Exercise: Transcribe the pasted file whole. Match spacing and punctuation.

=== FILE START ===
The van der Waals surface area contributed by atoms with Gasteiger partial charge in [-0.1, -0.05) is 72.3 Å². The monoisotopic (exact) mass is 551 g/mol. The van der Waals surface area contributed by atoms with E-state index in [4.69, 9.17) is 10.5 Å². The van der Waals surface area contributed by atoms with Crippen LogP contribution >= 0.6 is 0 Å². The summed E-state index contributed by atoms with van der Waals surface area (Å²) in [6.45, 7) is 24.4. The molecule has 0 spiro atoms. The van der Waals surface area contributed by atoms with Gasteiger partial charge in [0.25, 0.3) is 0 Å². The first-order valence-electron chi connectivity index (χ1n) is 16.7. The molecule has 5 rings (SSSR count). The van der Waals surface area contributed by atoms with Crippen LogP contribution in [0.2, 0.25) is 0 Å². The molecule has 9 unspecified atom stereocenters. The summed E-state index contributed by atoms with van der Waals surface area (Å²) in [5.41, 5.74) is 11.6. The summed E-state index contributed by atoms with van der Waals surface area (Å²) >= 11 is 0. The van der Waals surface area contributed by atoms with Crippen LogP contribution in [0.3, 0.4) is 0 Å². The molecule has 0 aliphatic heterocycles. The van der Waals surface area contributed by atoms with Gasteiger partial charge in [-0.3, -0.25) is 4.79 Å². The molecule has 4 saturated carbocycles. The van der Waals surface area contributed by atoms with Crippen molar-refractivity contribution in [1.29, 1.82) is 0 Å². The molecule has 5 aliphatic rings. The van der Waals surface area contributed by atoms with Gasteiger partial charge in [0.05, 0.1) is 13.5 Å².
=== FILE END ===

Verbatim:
The van der Waals surface area contributed by atoms with Gasteiger partial charge in [-0.1, -0.05) is 72.3 Å². The monoisotopic (exact) mass is 551 g/mol. The van der Waals surface area contributed by atoms with E-state index in [4.69, 9.17) is 10.5 Å². The van der Waals surface area contributed by atoms with Crippen LogP contribution >= 0.6 is 0 Å². The summed E-state index contributed by atoms with van der Waals surface area (Å²) in [6.45, 7) is 24.4. The molecule has 0 spiro atoms. The van der Waals surface area contributed by atoms with Gasteiger partial charge in [0.25, 0.3) is 0 Å². The first-order valence-electron chi connectivity index (χ1n) is 16.7. The molecule has 5 rings (SSSR count). The van der Waals surface area contributed by atoms with Crippen LogP contribution in [0.2, 0.25) is 0 Å². The molecule has 9 unspecified atom stereocenters. The summed E-state index contributed by atoms with van der Waals surface area (Å²) in [5.41, 5.74) is 11.6. The summed E-state index contributed by atoms with van der Waals surface area (Å²) >= 11 is 0. The van der Waals surface area contributed by atoms with Crippen LogP contribution in [0.3, 0.4) is 0 Å². The molecule has 0 aliphatic heterocycles. The van der Waals surface area contributed by atoms with Gasteiger partial charge in [-0.3, -0.25) is 4.79 Å². The molecule has 4 saturated carbocycles. The van der Waals surface area contributed by atoms with Crippen molar-refractivity contribution in [1.29, 1.82) is 0 Å². The molecule has 5 aliphatic rings. The van der Waals surface area contributed by atoms with Gasteiger partial charge in [0.05, 0.1) is 13.5 Å².